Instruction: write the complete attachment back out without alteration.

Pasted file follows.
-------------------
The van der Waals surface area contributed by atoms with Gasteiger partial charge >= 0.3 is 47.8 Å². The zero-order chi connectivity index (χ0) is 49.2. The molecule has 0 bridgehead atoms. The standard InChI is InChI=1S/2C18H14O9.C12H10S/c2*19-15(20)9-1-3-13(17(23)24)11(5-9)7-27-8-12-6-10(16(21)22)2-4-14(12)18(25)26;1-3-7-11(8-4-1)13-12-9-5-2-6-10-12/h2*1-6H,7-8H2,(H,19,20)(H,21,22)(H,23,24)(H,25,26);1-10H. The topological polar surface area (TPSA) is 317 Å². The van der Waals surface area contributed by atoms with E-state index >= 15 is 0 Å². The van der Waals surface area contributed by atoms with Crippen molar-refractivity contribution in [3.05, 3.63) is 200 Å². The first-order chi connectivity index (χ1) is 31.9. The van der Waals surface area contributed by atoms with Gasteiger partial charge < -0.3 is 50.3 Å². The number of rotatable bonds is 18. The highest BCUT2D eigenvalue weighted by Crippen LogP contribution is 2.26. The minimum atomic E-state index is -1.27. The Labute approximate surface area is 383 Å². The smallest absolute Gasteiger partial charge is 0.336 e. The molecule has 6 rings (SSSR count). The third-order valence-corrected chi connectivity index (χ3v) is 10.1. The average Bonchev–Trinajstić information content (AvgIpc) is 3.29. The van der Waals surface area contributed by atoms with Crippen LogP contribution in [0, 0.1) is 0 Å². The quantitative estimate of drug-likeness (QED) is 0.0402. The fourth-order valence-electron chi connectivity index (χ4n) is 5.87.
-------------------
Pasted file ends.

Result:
The van der Waals surface area contributed by atoms with Gasteiger partial charge >= 0.3 is 47.8 Å². The zero-order chi connectivity index (χ0) is 49.2. The molecule has 0 bridgehead atoms. The standard InChI is InChI=1S/2C18H14O9.C12H10S/c2*19-15(20)9-1-3-13(17(23)24)11(5-9)7-27-8-12-6-10(16(21)22)2-4-14(12)18(25)26;1-3-7-11(8-4-1)13-12-9-5-2-6-10-12/h2*1-6H,7-8H2,(H,19,20)(H,21,22)(H,23,24)(H,25,26);1-10H. The topological polar surface area (TPSA) is 317 Å². The van der Waals surface area contributed by atoms with E-state index >= 15 is 0 Å². The van der Waals surface area contributed by atoms with Crippen molar-refractivity contribution in [3.05, 3.63) is 200 Å². The first-order chi connectivity index (χ1) is 31.9. The van der Waals surface area contributed by atoms with Gasteiger partial charge < -0.3 is 50.3 Å². The number of rotatable bonds is 18. The highest BCUT2D eigenvalue weighted by Crippen LogP contribution is 2.26. The minimum atomic E-state index is -1.27. The Labute approximate surface area is 383 Å². The smallest absolute Gasteiger partial charge is 0.336 e. The molecule has 6 rings (SSSR count). The third-order valence-corrected chi connectivity index (χ3v) is 10.1. The average Bonchev–Trinajstić information content (AvgIpc) is 3.29. The van der Waals surface area contributed by atoms with Crippen LogP contribution in [0, 0.1) is 0 Å². The quantitative estimate of drug-likeness (QED) is 0.0402. The fourth-order valence-electron chi connectivity index (χ4n) is 5.87.